While it is impossible to overstate the long-term importance of the next court appointment, Mr. Sessions and many of his fellow cabinet members offer textbook examples of the everyday perils of entangling religion with politics. Mr. Sessions‟s citation of the opening verse of Romans 13, which declares that every soul must be “subject to the governing authorities” and that there is “no authority except that which God has established,” inflamed an already bitter debate over immigration.

The White House press secretary, Sarah Huckabee Sanders, followed up with a reminder that it was “very biblical” to enforce the law. Neither went on to quote the verse in the epistle that proclaims, “Love does no harm to a neighbor; therefore love is the fulfillment of the law.”

Many pro-immigration religious leaders, including Catholics, Protestants, Jews and Muslims, took umbrage at the biblical justification for a policy that could hardly be described as loving. Their objections, however, were based mainly on the idea that Mr. Sessions had picked the wrong verse.

It was left to secular organizations to identify all religious rationalizations as the fundamental problem. The Center for Inquiry, a secular think tank, and the Freedom From Religion Foundation, on whose honorary boards I serve, issued strong condemnations — as did the Americans United for Separation of Church and State. Rachel Laser, president of Americans United, put it succinctly: “The separation of church and state means that we don‟t base public policy on the Bible or any religious book.”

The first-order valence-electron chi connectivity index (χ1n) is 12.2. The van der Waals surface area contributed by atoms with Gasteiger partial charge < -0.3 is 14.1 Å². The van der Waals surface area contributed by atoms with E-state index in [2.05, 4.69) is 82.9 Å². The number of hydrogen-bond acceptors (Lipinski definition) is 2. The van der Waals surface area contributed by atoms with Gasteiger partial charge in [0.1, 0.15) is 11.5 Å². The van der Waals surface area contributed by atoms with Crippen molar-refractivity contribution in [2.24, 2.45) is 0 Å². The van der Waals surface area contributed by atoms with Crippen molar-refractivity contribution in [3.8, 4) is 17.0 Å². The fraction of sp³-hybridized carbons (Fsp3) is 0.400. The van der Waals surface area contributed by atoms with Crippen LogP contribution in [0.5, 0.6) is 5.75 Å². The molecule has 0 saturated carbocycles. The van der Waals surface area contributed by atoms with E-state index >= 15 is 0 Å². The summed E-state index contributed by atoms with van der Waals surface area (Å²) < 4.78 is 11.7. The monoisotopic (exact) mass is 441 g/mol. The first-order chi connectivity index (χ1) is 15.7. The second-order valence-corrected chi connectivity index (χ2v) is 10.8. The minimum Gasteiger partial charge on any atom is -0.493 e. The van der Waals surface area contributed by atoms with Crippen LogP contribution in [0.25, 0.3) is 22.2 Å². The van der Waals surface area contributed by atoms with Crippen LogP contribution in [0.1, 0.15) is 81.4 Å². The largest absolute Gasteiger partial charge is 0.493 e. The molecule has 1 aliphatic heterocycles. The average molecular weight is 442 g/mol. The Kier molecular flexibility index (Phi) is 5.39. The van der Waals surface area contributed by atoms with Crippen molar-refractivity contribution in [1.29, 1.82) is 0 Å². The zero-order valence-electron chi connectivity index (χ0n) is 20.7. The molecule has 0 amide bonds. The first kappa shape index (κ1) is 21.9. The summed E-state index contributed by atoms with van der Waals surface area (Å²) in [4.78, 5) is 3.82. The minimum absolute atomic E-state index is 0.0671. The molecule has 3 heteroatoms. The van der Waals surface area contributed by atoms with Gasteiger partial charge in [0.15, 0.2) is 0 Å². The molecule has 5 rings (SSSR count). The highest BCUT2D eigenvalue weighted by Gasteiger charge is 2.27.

And yet Trump administration officials have used fundamentalist biblical interpretations to support everything from environmental deregulation to tax cuts.

Scott Pruitt, who resigned as head of the Environmental Protection Agency in disgrace Thursday, exited with a letter that repeatedly used the word “blessed” to describe his service. Mr. Pruitt, a former trustee of the Southern Baptist Theological Seminary, had asserted (while he still had a job) in an interview with the Christian Broadcasting Network that Americans who want stricter environmental standards are contradicting the Bible. He said, “The biblical worldview with respect to these issues is that we have a responsibility to manage and cultivate, harvest the natural resources that we‟ve been blessed with to truly bless our fellow mankind.” The trenchant headline recounting the interview in Baptist News read: “God Wants Humans to Use Natural Gas and Oil, Not „Keep It in the Ground,‟ says E.P.A. Chief.”